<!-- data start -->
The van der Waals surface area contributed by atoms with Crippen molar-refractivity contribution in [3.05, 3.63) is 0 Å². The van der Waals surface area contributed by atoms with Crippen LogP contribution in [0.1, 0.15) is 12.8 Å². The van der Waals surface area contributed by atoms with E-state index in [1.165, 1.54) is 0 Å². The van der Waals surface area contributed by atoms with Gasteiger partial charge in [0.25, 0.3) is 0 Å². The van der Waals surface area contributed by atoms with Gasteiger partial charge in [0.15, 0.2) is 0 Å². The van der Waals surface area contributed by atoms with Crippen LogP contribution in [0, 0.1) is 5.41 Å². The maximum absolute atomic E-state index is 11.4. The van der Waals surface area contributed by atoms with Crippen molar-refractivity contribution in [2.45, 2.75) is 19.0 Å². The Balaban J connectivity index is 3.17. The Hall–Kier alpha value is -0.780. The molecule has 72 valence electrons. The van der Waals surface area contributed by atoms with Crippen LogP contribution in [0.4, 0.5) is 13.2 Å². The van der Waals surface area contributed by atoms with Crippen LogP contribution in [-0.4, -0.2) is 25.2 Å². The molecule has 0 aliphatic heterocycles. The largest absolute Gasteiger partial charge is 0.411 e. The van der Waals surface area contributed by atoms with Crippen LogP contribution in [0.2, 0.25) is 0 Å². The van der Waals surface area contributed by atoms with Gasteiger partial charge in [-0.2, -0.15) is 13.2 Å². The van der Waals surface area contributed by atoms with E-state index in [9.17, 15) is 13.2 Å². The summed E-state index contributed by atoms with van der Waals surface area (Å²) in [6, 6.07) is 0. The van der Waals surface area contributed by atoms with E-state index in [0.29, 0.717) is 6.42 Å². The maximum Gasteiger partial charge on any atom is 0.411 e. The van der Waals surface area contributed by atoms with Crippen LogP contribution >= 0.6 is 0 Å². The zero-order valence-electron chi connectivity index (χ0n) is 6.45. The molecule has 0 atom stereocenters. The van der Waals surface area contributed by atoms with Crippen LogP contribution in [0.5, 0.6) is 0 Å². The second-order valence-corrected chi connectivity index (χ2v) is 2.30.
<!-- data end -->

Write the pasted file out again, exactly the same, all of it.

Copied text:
The van der Waals surface area contributed by atoms with Crippen molar-refractivity contribution in [3.05, 3.63) is 0 Å². The van der Waals surface area contributed by atoms with Crippen LogP contribution in [0.1, 0.15) is 12.8 Å². The van der Waals surface area contributed by atoms with E-state index in [1.165, 1.54) is 0 Å². The van der Waals surface area contributed by atoms with Gasteiger partial charge in [0.25, 0.3) is 0 Å². The van der Waals surface area contributed by atoms with Gasteiger partial charge in [0.15, 0.2) is 0 Å². The van der Waals surface area contributed by atoms with Crippen LogP contribution in [0, 0.1) is 5.41 Å². The maximum absolute atomic E-state index is 11.4. The van der Waals surface area contributed by atoms with Crippen molar-refractivity contribution in [2.45, 2.75) is 19.0 Å². The Balaban J connectivity index is 3.17. The Hall–Kier alpha value is -0.780. The molecule has 72 valence electrons. The van der Waals surface area contributed by atoms with Crippen LogP contribution in [0.4, 0.5) is 13.2 Å². The van der Waals surface area contributed by atoms with Crippen LogP contribution in [-0.4, -0.2) is 25.2 Å². The molecule has 0 aliphatic heterocycles. The largest absolute Gasteiger partial charge is 0.411 e. The van der Waals surface area contributed by atoms with Crippen LogP contribution in [0.2, 0.25) is 0 Å². The van der Waals surface area contributed by atoms with Gasteiger partial charge in [-0.2, -0.15) is 13.2 Å². The van der Waals surface area contributed by atoms with E-state index in [9.17, 15) is 13.2 Å². The summed E-state index contributed by atoms with van der Waals surface area (Å²) in [6, 6.07) is 0. The van der Waals surface area contributed by atoms with E-state index in [0.29, 0.717) is 6.42 Å². The maximum Gasteiger partial charge on any atom is 0.411 e. The van der Waals surface area contributed by atoms with Crippen LogP contribution >= 0.6 is 0 Å². The zero-order valence-electron chi connectivity index (χ0n) is 6.45. The molecule has 0 atom stereocenters. The van der Waals surface area contributed by atoms with Crippen LogP contribution in [0.5, 0.6) is 0 Å². The second-order valence-corrected chi connectivity index (χ2v) is 2.30.